But, we must reclaim much more. Historians must reclaim King’s nightmare — and place it forever more beside the dream along the banner of King’s memory. Historians must reclaim the nightmare as a symbol of the progression of racism — a progression that liberals tend to downplay and conservatives tend to dismiss outright. According to popular history, King’s dream started its march to reality when President Lyndon Baines Johnson signed into law the Civil Rights Act on July 2, 1964. Indeed, it was the most influential piece of civil rights legislation since the Civil Rights Act of 1875. The bill outlawed intentional discrimination in nearly every sector of society. But what about those institutions with discriminatory policies that could not be proven to be intentional? By Congress focusing on intent instead of outcome, discriminators merely had to delete their racial language from their documents and rhetoric to hide their intent. And that is precisely what they did. Therefore, as much as the Civil Rights Act of 1964 closed the door on obviously intentional discrimination, it also opened the door to policies where the discriminatory intent was consciously or unconsciously hidden. And so, as much as the Civil Rights Act brought on racial progress, it also brought on racist progress. Some members of Congress were aware of these hiding forces in 1964. But they choose not to explicitly bar all those seemingly race-neutral policies that sustained or brought into being racial disparities. The intent-focused Civil Rights Act of 1964 was not nearly as effective as the more outcome-focused Voting Rights Act of 1965 — the next major act in America’s popular story of racial progress. In Mississippi alone, Black voter turnout increased from 6 percent in 1964 to 59 percent in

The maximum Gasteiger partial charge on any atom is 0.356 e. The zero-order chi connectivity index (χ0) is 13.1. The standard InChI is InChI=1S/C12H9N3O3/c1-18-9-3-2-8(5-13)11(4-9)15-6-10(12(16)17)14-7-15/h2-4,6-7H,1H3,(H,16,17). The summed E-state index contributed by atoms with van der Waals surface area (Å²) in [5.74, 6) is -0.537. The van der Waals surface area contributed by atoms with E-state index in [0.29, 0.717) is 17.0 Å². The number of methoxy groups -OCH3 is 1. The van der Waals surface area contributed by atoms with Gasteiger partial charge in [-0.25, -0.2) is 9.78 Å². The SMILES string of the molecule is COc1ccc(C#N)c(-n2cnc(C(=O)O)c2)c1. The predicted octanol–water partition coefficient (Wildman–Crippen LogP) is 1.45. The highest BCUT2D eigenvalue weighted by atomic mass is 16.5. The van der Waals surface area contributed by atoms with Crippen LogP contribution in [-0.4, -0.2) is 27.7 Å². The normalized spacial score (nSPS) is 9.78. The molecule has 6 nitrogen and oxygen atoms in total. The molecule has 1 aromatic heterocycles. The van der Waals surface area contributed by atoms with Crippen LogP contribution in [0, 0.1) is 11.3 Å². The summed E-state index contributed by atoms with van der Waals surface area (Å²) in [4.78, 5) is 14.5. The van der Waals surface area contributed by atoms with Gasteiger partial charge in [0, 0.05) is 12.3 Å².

1969. Even still, LBJ’s Attorney General Nicholas Katzenbach testified before Congress that “increased voting strength might encourage a shift in the tactics of discrimination.” We have seen these new tactics in recent years on full display in the U.S. Supreme Court chambers, in Florida, Ohio, Virginia, Pennsylvania, North Carolina — all over the nation. King saw these new tactics emerging during his final years. In recoiling from the urban rebellions growing in size and intensity from 1964 to 1967, King recoiled against the effects of the old (and new) discrimination that the civil rights movement failed to terminate. Even President Johnson, in an address to Howard University graduates in 1965, took note of the fact that racial disparities in unemployment had grown, income disparities had grown; and disparities in poverty, infant mortality and segregation had all grown during the civil rights movement. King took note of this fact weeks after he finally turned his nonviolent activism towards the U.S. war machine in Vietnam. On May 8, 1967, King participated in a wide-ranging conversation with veteran NBC News correspondent Sander Vanocur. King told Vanocur that he had gone through a lot of “soul searching” and “agonizing moments” since his famous speech in 1963. His “old optimism” was “a little superficial” and he had replaced it with “a solid realism,” he said. King foresaw “difficult days ahead,” candidly admitting to Vanocur that his “dream” had “turned into a nightmare.” King sounded eerily like Malcolm X. “We don’t see any American dream,” Malcolm lectured in Detroit on April 12, 1964. “We’ve experienced only the American nightmare.” King’s (and Malcolm X’s) nightmare was — and turned out to be the progression of racism in America. Racist policies have evolved since the 1960s, sustaining the nation’s racial disparities, and mass impoverishing and incarcerating Black people. Racist ideas have evolved since the